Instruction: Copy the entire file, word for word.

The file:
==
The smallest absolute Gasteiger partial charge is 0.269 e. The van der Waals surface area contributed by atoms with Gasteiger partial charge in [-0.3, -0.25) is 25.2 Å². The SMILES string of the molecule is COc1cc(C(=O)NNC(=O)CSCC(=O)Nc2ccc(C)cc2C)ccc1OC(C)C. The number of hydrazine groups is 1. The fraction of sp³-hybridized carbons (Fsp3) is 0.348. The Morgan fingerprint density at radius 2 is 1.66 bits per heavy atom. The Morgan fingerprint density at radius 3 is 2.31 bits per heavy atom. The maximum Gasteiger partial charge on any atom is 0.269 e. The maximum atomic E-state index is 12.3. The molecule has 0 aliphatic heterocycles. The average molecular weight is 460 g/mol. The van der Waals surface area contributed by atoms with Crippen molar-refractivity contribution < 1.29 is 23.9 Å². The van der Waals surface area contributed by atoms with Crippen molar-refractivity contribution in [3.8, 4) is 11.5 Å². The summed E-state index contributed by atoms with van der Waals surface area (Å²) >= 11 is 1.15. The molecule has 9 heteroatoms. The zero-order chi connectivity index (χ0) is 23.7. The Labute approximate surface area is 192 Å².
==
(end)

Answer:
The smallest absolute Gasteiger partial charge is 0.269 e. The van der Waals surface area contributed by atoms with Gasteiger partial charge in [-0.3, -0.25) is 25.2 Å². The SMILES string of the molecule is COc1cc(C(=O)NNC(=O)CSCC(=O)Nc2ccc(C)cc2C)ccc1OC(C)C. The number of hydrazine groups is 1. The fraction of sp³-hybridized carbons (Fsp3) is 0.348. The Morgan fingerprint density at radius 2 is 1.66 bits per heavy atom. The Morgan fingerprint density at radius 3 is 2.31 bits per heavy atom. The maximum Gasteiger partial charge on any atom is 0.269 e. The maximum atomic E-state index is 12.3. The molecule has 0 aliphatic heterocycles. The average molecular weight is 460 g/mol. The van der Waals surface area contributed by atoms with Crippen molar-refractivity contribution < 1.29 is 23.9 Å². The van der Waals surface area contributed by atoms with Crippen molar-refractivity contribution in [3.8, 4) is 11.5 Å². The summed E-state index contributed by atoms with van der Waals surface area (Å²) >= 11 is 1.15. The molecule has 9 heteroatoms. The zero-order chi connectivity index (χ0) is 23.7. The Labute approximate surface area is 192 Å².